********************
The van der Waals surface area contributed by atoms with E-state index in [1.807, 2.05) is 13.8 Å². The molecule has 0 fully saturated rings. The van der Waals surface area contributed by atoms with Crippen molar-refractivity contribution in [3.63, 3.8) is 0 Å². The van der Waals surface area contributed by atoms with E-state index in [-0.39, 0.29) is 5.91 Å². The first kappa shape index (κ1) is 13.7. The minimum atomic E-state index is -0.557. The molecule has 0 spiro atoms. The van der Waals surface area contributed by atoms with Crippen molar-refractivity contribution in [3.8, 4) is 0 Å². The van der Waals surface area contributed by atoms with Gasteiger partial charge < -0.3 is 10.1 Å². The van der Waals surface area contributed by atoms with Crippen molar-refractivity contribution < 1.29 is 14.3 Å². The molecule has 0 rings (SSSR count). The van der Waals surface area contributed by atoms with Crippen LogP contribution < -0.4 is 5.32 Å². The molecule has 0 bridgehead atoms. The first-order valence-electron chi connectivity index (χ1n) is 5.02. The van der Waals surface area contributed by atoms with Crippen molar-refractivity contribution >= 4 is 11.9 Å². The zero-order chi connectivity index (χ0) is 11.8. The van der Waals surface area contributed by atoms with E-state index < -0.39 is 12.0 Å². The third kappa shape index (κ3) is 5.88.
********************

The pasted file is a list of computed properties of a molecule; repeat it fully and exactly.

The van der Waals surface area contributed by atoms with E-state index in [1.807, 2.05) is 13.8 Å². The molecule has 0 fully saturated rings. The van der Waals surface area contributed by atoms with Crippen molar-refractivity contribution in [3.63, 3.8) is 0 Å². The van der Waals surface area contributed by atoms with E-state index in [-0.39, 0.29) is 5.91 Å². The first kappa shape index (κ1) is 13.7. The minimum atomic E-state index is -0.557. The molecule has 0 spiro atoms. The van der Waals surface area contributed by atoms with Crippen molar-refractivity contribution in [3.8, 4) is 0 Å². The van der Waals surface area contributed by atoms with Gasteiger partial charge < -0.3 is 10.1 Å². The van der Waals surface area contributed by atoms with Crippen molar-refractivity contribution < 1.29 is 14.3 Å². The molecule has 0 rings (SSSR count). The van der Waals surface area contributed by atoms with Crippen LogP contribution < -0.4 is 5.32 Å². The molecule has 0 bridgehead atoms. The first-order valence-electron chi connectivity index (χ1n) is 5.02. The van der Waals surface area contributed by atoms with Crippen molar-refractivity contribution >= 4 is 11.9 Å². The zero-order chi connectivity index (χ0) is 11.8. The van der Waals surface area contributed by atoms with E-state index < -0.39 is 12.0 Å². The third kappa shape index (κ3) is 5.88.